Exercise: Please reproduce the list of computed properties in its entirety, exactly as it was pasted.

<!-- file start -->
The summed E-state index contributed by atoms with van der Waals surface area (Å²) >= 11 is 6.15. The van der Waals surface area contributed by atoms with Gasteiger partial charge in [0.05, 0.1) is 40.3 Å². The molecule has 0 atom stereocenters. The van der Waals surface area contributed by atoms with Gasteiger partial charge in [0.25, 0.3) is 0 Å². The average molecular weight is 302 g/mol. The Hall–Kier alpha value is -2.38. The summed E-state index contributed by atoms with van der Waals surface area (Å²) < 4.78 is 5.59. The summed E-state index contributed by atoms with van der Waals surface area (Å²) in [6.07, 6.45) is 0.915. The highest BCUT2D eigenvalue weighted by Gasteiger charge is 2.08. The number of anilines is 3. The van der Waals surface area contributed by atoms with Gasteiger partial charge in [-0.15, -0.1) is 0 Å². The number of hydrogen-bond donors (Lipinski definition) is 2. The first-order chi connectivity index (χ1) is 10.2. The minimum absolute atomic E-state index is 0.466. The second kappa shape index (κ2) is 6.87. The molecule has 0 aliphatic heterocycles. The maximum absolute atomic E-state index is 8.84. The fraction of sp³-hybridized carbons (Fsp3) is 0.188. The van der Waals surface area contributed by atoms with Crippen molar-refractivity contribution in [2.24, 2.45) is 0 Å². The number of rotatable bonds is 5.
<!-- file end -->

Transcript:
The summed E-state index contributed by atoms with van der Waals surface area (Å²) >= 11 is 6.15. The van der Waals surface area contributed by atoms with Gasteiger partial charge in [0.05, 0.1) is 40.3 Å². The molecule has 0 atom stereocenters. The van der Waals surface area contributed by atoms with Gasteiger partial charge in [0.25, 0.3) is 0 Å². The average molecular weight is 302 g/mol. The Hall–Kier alpha value is -2.38. The summed E-state index contributed by atoms with van der Waals surface area (Å²) < 4.78 is 5.59. The summed E-state index contributed by atoms with van der Waals surface area (Å²) in [6.07, 6.45) is 0.915. The highest BCUT2D eigenvalue weighted by Gasteiger charge is 2.08. The number of anilines is 3. The van der Waals surface area contributed by atoms with Gasteiger partial charge in [-0.15, -0.1) is 0 Å². The number of hydrogen-bond donors (Lipinski definition) is 2. The first-order chi connectivity index (χ1) is 10.2. The minimum absolute atomic E-state index is 0.466. The second kappa shape index (κ2) is 6.87. The molecule has 0 aliphatic heterocycles. The maximum absolute atomic E-state index is 8.84. The fraction of sp³-hybridized carbons (Fsp3) is 0.188. The van der Waals surface area contributed by atoms with Crippen molar-refractivity contribution in [2.24, 2.45) is 0 Å². The number of rotatable bonds is 5.